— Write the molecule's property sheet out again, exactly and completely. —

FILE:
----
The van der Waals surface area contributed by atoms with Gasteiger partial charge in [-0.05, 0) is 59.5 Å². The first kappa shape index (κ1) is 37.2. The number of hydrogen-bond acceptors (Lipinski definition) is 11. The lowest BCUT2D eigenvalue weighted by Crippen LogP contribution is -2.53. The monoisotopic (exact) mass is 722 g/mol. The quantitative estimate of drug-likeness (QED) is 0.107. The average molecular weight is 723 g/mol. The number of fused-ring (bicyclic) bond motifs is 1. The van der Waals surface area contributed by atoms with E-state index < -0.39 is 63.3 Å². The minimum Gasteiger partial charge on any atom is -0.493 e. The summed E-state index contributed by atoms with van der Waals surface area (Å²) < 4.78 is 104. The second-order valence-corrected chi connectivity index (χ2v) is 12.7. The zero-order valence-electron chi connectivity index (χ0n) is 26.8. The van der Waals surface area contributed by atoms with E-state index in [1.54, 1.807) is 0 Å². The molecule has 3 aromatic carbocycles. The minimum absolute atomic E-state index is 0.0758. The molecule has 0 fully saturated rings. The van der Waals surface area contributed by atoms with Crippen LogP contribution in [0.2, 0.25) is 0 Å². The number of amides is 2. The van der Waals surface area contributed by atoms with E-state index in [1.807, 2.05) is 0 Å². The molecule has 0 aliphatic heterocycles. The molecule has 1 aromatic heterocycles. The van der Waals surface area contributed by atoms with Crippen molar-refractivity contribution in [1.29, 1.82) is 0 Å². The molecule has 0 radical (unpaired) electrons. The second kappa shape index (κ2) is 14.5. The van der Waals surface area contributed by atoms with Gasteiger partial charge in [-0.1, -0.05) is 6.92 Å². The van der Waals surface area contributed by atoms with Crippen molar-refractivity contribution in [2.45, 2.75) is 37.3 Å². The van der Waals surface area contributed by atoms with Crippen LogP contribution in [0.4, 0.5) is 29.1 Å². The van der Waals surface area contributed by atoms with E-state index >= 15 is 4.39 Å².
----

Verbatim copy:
The van der Waals surface area contributed by atoms with Gasteiger partial charge in [-0.05, 0) is 59.5 Å². The first kappa shape index (κ1) is 37.2. The number of hydrogen-bond acceptors (Lipinski definition) is 11. The lowest BCUT2D eigenvalue weighted by Crippen LogP contribution is -2.53. The monoisotopic (exact) mass is 722 g/mol. The quantitative estimate of drug-likeness (QED) is 0.107. The average molecular weight is 723 g/mol. The number of fused-ring (bicyclic) bond motifs is 1. The van der Waals surface area contributed by atoms with E-state index < -0.39 is 63.3 Å². The minimum Gasteiger partial charge on any atom is -0.493 e. The summed E-state index contributed by atoms with van der Waals surface area (Å²) < 4.78 is 104. The second-order valence-corrected chi connectivity index (χ2v) is 12.7. The zero-order valence-electron chi connectivity index (χ0n) is 26.8. The van der Waals surface area contributed by atoms with E-state index in [1.54, 1.807) is 0 Å². The molecule has 3 aromatic carbocycles. The minimum absolute atomic E-state index is 0.0758. The molecule has 0 fully saturated rings. The van der Waals surface area contributed by atoms with Crippen LogP contribution in [0.2, 0.25) is 0 Å². The number of amides is 2. The van der Waals surface area contributed by atoms with E-state index in [1.807, 2.05) is 0 Å². The molecule has 0 aliphatic heterocycles. The molecule has 1 aromatic heterocycles. The van der Waals surface area contributed by atoms with Crippen molar-refractivity contribution in [1.29, 1.82) is 0 Å². The molecule has 0 radical (unpaired) electrons. The second kappa shape index (κ2) is 14.5. The van der Waals surface area contributed by atoms with Gasteiger partial charge in [-0.1, -0.05) is 6.92 Å². The van der Waals surface area contributed by atoms with Crippen molar-refractivity contribution in [2.45, 2.75) is 37.3 Å². The van der Waals surface area contributed by atoms with Crippen LogP contribution in [0.4, 0.5) is 29.1 Å². The van der Waals surface area contributed by atoms with E-state index >= 15 is 4.39 Å².